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K.D. Lightner

Call Me a Cab
Des Moines, IA
Boy, do I get confused!! I peruse fedoras on Ebay and hat stores on the internet. Recently, I have been trying to purchase a light gray hat with a decent brim ( 2 1/2" up to 3").

First of all, my monitor is not trustworthy on depicting a gray/grey color. Darker grays seem to look medium gray and medium grays look light. Some of the lighter grays seem almost white, and sometimes tan looks gray, as well as a few other colors. So, I have to ask questions.

Then, there are the Ebay sellers who do not know gray(or grey) from Silverbelly and so describe a hat as light gray when it is not. Recently, I purchased an Akubra Squatter, which was described by the seller as light gray. When I got it, it turned out to be what I would call a steely gray, hardly light gray, which I envision as something way closer to white than to black. I think what I got was one called Moonstone.

Finally, there are all the colors listed as gray. Some I can envision regardless of the photos on my monitor,i.e., Charcoal gray, Steel gray, Iron Gray, etc. But, even these can differ from hat to hat.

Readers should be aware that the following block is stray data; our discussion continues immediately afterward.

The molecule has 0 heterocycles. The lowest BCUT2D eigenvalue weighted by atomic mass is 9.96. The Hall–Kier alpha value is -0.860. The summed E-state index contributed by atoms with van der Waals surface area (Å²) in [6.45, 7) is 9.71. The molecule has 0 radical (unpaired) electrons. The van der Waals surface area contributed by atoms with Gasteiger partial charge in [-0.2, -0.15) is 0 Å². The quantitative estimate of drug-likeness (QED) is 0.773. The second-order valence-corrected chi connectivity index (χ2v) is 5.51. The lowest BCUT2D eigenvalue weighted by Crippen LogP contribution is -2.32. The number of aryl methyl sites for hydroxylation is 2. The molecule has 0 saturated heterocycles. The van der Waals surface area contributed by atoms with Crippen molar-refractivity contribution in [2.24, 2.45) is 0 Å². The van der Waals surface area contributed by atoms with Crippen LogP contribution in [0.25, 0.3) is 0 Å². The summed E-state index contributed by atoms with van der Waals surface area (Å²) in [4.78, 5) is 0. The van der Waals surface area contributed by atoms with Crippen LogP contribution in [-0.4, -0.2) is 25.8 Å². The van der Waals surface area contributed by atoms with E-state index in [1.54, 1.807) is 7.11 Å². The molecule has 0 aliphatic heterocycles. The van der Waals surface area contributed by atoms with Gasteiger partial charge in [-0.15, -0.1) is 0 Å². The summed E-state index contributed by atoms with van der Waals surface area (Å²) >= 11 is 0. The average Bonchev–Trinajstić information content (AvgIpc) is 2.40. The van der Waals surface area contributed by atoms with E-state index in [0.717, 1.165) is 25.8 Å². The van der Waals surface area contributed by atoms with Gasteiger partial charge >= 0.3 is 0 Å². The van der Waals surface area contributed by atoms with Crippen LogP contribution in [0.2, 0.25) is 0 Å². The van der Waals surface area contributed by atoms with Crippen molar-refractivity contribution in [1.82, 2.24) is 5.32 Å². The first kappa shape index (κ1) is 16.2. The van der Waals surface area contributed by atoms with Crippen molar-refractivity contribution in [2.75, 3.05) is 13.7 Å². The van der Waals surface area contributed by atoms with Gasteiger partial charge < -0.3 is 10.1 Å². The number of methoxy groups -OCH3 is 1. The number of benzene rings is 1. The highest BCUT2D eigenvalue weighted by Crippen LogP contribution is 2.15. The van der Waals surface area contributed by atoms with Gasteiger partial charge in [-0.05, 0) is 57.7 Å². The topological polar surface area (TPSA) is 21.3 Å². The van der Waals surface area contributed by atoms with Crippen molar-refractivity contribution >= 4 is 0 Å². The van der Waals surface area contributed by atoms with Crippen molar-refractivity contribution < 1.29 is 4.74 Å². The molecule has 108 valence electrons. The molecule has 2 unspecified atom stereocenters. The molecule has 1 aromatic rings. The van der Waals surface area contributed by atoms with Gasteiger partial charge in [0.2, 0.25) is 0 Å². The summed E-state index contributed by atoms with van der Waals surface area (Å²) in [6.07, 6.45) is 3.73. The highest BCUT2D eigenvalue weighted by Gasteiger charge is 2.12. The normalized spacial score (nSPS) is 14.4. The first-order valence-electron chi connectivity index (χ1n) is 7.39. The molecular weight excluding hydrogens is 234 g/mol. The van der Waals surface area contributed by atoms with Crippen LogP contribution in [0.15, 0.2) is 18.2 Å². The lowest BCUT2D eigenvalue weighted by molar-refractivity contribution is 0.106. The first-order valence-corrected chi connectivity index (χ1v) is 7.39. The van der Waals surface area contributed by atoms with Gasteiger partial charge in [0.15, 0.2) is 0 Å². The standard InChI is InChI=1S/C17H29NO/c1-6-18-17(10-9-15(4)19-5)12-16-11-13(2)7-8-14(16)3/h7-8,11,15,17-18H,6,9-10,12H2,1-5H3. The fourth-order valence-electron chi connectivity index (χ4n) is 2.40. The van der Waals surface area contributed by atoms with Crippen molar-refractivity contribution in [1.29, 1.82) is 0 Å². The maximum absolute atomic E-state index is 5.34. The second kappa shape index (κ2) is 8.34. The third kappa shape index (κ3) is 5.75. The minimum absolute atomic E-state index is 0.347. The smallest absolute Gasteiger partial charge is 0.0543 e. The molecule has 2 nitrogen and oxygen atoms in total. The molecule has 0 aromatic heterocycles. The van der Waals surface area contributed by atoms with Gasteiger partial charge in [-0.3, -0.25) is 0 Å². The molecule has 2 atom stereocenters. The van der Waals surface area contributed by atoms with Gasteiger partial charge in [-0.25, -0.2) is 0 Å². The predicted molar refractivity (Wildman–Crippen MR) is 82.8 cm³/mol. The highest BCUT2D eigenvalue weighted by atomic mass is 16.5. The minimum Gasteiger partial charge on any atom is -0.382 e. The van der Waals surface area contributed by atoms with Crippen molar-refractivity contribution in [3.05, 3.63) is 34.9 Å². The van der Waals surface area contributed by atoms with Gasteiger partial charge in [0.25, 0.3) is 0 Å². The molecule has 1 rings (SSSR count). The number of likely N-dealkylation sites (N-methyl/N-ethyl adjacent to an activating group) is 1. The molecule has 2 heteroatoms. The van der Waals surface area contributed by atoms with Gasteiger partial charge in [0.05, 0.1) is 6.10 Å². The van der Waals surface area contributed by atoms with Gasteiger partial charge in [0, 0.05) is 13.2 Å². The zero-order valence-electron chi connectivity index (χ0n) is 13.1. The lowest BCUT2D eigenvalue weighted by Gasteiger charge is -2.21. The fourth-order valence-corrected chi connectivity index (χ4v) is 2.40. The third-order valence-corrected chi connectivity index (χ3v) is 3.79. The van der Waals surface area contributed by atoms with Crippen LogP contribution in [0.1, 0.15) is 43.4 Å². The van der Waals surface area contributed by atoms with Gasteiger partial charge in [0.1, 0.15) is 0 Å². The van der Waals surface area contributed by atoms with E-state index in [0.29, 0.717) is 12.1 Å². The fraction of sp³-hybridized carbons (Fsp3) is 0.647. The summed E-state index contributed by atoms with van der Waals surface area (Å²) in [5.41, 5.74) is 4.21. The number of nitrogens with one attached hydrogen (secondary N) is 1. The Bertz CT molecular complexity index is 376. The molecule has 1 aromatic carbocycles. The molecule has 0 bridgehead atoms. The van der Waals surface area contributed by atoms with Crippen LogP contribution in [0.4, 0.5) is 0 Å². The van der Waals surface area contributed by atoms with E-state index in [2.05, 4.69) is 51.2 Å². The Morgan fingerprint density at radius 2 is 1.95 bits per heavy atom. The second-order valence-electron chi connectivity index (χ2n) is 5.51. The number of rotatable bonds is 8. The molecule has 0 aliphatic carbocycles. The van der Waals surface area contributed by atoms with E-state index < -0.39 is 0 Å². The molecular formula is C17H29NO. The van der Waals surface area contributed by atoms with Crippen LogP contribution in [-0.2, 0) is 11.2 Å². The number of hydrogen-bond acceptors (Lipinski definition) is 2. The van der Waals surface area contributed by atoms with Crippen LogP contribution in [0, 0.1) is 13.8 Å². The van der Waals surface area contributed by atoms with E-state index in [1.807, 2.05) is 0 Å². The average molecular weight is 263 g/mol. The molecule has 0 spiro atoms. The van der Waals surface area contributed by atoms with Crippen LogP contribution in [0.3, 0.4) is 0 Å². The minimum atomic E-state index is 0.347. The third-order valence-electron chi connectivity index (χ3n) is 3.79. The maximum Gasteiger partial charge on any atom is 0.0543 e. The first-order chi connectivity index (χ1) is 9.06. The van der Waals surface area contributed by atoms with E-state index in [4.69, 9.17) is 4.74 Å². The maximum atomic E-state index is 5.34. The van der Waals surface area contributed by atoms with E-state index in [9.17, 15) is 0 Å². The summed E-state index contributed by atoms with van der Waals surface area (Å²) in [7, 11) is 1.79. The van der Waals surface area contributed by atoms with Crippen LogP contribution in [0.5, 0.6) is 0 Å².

Here are some hat colors that have been seen as light gray on my monitor:

Caribou, Senate, Bark, Sand, Silverbelly, Almond, Taupe, Pearl, Pearl Gray, Steel Gray, Iron Gray, Light Gray, Crystal, Silver, Silver Mist, Silver Gray, Pale, Mist Grey, Medium Gray, Bankers Gray, Gray Heather, Ivory, Saber, Graphite, Off-White, Winter White -- boy, have I missed any??

What's a girl to do?!!?



A-List Customer
It is a problem Karol, as I have been searching for some grey hats to go with a few suits I wear. Some grey hats look almost green in some photos and other looks very light or blue. It has been a real challenge, so I feel for you.


One of the Regulars
Sunny Florida
Technical stuff


Photbyalan can correct me if I'm wrong, but...

If you want to balance your monitor, use whatever imaging application you have on your PC, and set a medium gray with the RGB values. For example, make a background swatch with 128 - 128 - 128, which is 50 percent gray and neutral. Make that color look as close to neutral as you can with your monitor color settings. It is, after all, in the eye of the beholder.

Next, keep in mind that you have no real idea of what lighting conditions the auction photos were taken under. Look at any surrounding clues; daylight through a window, a white piece of paper - anything that you coud use as a reference point.

If you copy the image to a file, then determine the true color by assessing the item's RGB values (all close to the same number = neutral gray), you can generally judge how close the item is to the gray you are seeking.

This is not a foolproof method, especially if there is no definitive reference color, but you may get a better idea about the "gray" you are bidding on.

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